Ono: The sea is a precious environment for us fishers. None of us wants to see the contamination of the environment we depend on. Who would welcome having trash dumped in front of their door?

And why do they think it’s OK to contaminate the water off of Fukushima? If [the water] is as safe as they claim, they should use it for farming. They should use it for kids’ swimming pools.

My understanding is that around 70%–80% of the Japanese public is opposed. By dumping the contaminated water in the sea, the government is going back on its pledge. Is that something a country’s prime minister should be doing? Prime Minister Kishida, I am also one of Japan’s citizens.

Ohara: What sort of measures has the government established in terms of compensation for losses?

Ono: This is not about money. They’ve talked about things like compensation for losses, but that is completely beside the point.

The sea is not some kind of property that human beings hold claim to. It’s the home of fishes and many other forms of life. Who are we to just willfully pollute that environment?

The creatures that live in the sea can’t speak for themselves. But as people who make our living catching those creatures, fishers know what kind of debt of gratitude we owe them.

Our work involves delivering those creatures to consumers — in the form of delicious seafood. Once they’ve dumped contaminated water into the sea, it’s too late for regrets.

Ohara: What alternatives do you envision?

Ono: They just need to stop rushing so fast to release the water in the ocean. I don’t understand why they’ve chosen the worst possible approach. We live in an era of scientific advancements — there must be some better way. If we don’t have it now, we will in a few years’ time.

I just have to ask why they’re in such a rush to dump the contaminated water when we still don’t know how the decommissioning of the Fukushima Daiichi nuclear power plant is going to get finished.

Ohara: I’m sure the other residents are quite unhappy too.

Ono: The electricity generated by Fukushima Daiichi ended up being used by people in Tokyo and its metropolitan area. It’s enough to have me thinking maybe the contaminated water ought to be dumped in Tokyo Bay instead.

Why does Fukushima keep bearing the brunt of everything? The ministers claim [the water] is safe — if it’s that safe, let’s see them drink it.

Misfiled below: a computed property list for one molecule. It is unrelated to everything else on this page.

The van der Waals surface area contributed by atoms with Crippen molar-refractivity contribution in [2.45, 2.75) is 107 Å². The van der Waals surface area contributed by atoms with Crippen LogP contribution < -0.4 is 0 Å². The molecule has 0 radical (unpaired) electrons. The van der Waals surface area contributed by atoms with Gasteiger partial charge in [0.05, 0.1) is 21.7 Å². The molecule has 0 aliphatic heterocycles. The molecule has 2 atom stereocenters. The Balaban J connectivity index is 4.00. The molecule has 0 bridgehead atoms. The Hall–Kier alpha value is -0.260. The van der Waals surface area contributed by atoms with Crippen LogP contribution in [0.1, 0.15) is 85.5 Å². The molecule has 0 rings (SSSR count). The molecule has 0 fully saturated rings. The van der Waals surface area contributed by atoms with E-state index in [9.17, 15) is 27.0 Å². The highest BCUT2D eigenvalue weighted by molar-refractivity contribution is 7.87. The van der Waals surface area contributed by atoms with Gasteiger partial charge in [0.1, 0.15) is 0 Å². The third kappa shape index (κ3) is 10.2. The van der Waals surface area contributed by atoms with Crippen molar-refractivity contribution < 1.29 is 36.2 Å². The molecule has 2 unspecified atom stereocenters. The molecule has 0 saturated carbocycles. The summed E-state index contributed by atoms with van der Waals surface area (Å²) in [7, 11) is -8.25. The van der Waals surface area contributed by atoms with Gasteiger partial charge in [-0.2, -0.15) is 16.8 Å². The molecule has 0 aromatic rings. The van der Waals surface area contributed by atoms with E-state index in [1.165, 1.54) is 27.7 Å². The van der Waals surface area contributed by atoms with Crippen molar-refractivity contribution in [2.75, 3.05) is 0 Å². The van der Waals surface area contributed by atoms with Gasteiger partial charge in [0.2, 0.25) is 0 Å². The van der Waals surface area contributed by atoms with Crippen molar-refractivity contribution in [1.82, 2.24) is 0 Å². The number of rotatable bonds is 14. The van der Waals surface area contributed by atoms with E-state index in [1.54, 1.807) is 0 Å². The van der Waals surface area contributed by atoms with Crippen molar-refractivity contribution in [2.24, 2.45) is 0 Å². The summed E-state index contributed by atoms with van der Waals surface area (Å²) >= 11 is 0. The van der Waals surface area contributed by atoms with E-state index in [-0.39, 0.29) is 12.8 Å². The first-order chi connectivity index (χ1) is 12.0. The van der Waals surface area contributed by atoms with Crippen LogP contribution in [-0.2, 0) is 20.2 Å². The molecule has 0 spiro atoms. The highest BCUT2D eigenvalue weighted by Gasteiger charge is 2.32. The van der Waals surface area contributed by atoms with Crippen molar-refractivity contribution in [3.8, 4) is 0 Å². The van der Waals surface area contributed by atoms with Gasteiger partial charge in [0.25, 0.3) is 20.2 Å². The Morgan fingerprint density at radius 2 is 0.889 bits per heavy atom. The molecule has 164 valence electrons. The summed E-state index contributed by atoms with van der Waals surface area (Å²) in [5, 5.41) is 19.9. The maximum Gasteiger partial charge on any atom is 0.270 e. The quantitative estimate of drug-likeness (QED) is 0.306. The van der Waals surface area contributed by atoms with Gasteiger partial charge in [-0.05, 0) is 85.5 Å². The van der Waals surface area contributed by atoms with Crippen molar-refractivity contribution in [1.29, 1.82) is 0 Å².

Ohara: What sort of losses do you foresee after the contaminated water has been released?

Ono: Once again, we won’t be able to sell our seafood. Who’s going to buy it? Would you feed your children seafood from Fukushima [after contaminated water has been released there]?

It makes sense that people would avoid Fukushima seafood compared with other regions. Once they dump the contaminated water, it’s all over.

Ohara: The other fishers must be very worried too.

Ono: The harm that tritium causes doesn’t go away after one or two years. If they continue dumping water over several years, the damage could be permanent.

Of course we’re worried. This has been physically and mentally difficult. It took 12 years for things to stabilize the way they did after the disaster.

What did we fishers do to deserve this? Why won’t they listen to us?

Ohara: What does this mean for your children’s generation?

Ono: My three sons are all fishers. That makes me even more worried. I’m worried about what it will mean for my children’s and grandchildren’s health if the ocean gets contaminated.

Ohara: It sounds like many people in Japan take this contaminated water release issue very seriously.

Ono: The dumping of this water isn’t just an issue for Fukushima. It affects Japan as a country.

It seems like some of the public thinks that it’s the state’s decision and there’s nothing to be done about it. The public needs to really understand this issue.

People living in seaside villages have long believed that there are spirits living in the sea. The sea is the source of life. People cannot live without the sea.

Our oceans are not a garbage can. I’d like to see the Japanese public speaking out together to protect the ocean.

Interview conducted by Tsunaki Ohara, editorial board member at No Nukes News; edited for clarity by Hong Seock-jae, staff reporter

Please direct questions or comments to [english@hani.co.kr]